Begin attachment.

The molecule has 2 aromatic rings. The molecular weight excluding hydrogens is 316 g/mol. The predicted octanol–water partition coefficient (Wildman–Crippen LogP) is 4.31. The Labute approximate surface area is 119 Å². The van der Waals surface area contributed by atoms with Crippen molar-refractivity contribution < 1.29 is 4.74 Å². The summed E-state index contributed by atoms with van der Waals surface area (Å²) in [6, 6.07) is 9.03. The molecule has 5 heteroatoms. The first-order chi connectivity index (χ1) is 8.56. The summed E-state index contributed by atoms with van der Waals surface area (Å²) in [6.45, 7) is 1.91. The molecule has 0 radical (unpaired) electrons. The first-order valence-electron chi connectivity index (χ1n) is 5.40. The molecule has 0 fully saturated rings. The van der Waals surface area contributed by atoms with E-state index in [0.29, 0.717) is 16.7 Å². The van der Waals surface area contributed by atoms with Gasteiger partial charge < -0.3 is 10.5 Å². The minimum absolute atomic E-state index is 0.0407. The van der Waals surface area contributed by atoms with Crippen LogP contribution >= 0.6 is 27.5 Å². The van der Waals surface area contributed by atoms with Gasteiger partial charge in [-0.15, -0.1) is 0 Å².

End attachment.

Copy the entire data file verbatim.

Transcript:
The molecule has 2 aromatic rings. The molecular weight excluding hydrogens is 316 g/mol. The predicted octanol–water partition coefficient (Wildman–Crippen LogP) is 4.31. The Labute approximate surface area is 119 Å². The van der Waals surface area contributed by atoms with Crippen molar-refractivity contribution < 1.29 is 4.74 Å². The summed E-state index contributed by atoms with van der Waals surface area (Å²) in [6, 6.07) is 9.03. The molecule has 5 heteroatoms. The first-order chi connectivity index (χ1) is 8.56. The summed E-state index contributed by atoms with van der Waals surface area (Å²) in [6.45, 7) is 1.91. The molecule has 0 radical (unpaired) electrons. The first-order valence-electron chi connectivity index (χ1n) is 5.40. The molecule has 0 fully saturated rings. The van der Waals surface area contributed by atoms with E-state index in [0.29, 0.717) is 16.7 Å². The van der Waals surface area contributed by atoms with Gasteiger partial charge < -0.3 is 10.5 Å². The minimum absolute atomic E-state index is 0.0407. The van der Waals surface area contributed by atoms with Crippen LogP contribution >= 0.6 is 27.5 Å². The van der Waals surface area contributed by atoms with Gasteiger partial charge in [-0.15, -0.1) is 0 Å².